"The ecological and economic benefits of high-density, low-footprint cities are being outweighed by urban sprawl in the regions around and between those cities. Our capacity to mitigate climate change in the coming century will hinge on how well these contrasting forms of urbanisation are planned," explained Stephen Cairns, FCL Global’s co-director and ETH architecture professor in Singapore.

Effects of urbanisation in cities and surrounding regions

While FCL’s research focused on cities and their development, research projects under FCL Global will expand that focus to address corridors and networks between cities and the surrounding regions - in other words roads, ports, rivers, and airports, as well as their impact on land use and ecology. This will also spark new research methods and approaches, helping to shape urbanisation in a more holistic way.

Currently, the researchers are working on eight projects, with many others in the pipeline. These projects cover the following topics:

  • Green buildings and neighbourhoods in dense urban areas
  • New technologies for recycling building materials
  • Construction methods that use renewable materials, including composite materials derived from fungi root networks
  • Solutions to aid cities and surrounding regions that are distressed or at risk of flooding
  • Ways to achieve sustainable food systems across cities and surrounding regions

"FCL Global combines several of ETH’s strengths, ranging from basic research to application," said Detlef Günther, ETH Vice President for Research. "Every research project dovetails scientific analysis, design, engineering and governance," he added. He noted that this comprehensive approach is essential for conducting future-oriented urban research and applying its findings, and hailed this research as a key step towards achieving the UN Sustainable Development Goals for 2050.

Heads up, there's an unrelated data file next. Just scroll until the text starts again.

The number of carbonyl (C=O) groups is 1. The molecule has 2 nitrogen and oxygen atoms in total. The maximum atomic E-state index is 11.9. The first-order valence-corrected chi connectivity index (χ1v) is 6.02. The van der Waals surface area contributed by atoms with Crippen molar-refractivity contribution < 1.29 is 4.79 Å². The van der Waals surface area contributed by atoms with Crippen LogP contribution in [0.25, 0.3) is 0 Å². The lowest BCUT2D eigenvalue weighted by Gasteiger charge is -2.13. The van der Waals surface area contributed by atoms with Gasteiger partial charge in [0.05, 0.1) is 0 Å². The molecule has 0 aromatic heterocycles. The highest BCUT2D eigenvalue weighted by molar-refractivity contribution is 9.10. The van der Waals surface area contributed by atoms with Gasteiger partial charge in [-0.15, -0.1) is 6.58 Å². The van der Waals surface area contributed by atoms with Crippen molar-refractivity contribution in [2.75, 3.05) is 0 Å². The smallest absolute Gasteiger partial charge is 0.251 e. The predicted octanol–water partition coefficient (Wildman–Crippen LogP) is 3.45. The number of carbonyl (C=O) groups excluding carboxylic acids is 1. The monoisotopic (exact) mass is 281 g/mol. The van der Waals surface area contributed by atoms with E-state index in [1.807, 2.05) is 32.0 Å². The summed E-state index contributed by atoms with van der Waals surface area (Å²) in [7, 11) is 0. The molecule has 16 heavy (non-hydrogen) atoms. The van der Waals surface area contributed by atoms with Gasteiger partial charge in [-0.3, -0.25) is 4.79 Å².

Dr Lim Khiang Wee, NRF’s Executive Director of the CREATE programme, said: "NRF is pleased to marshal this collaboration, which will tap the expertise within ETH Zurich and the Singapore universities to tackle a complex and multi-faceted research challenge."

About the Singapore-ETH Centre

The Singapore-ETH Centre was established in 2010 by ETH Zurich and Singapore’s National Research Foundation (NRF), as part of the NRF’s CREATE campus. As ETH Zurich’s only research centre outside of Switzerland, it has strengthened the research capacity to develop sustainable solutions to global challenges in Singapore, Switzerland and the surrounding regions through its programmes: Future Cities Lab Global, Future Resilient Systems, Future Health Technologies and other projects.

About the National Research Foundation Singapore

The National Research Foundation (NRF) is a department within the Prime Minister’s Office. The NRF sets the national direction for research, innovation and enterprise (RIE) in Singapore. It seeks to invest in science, technology and engineering, build up the technological capacity of our companies, encourage innovation by industry to exploit new opportunities that drive economic growth, and facilitate public-private partnerships to address national challenges.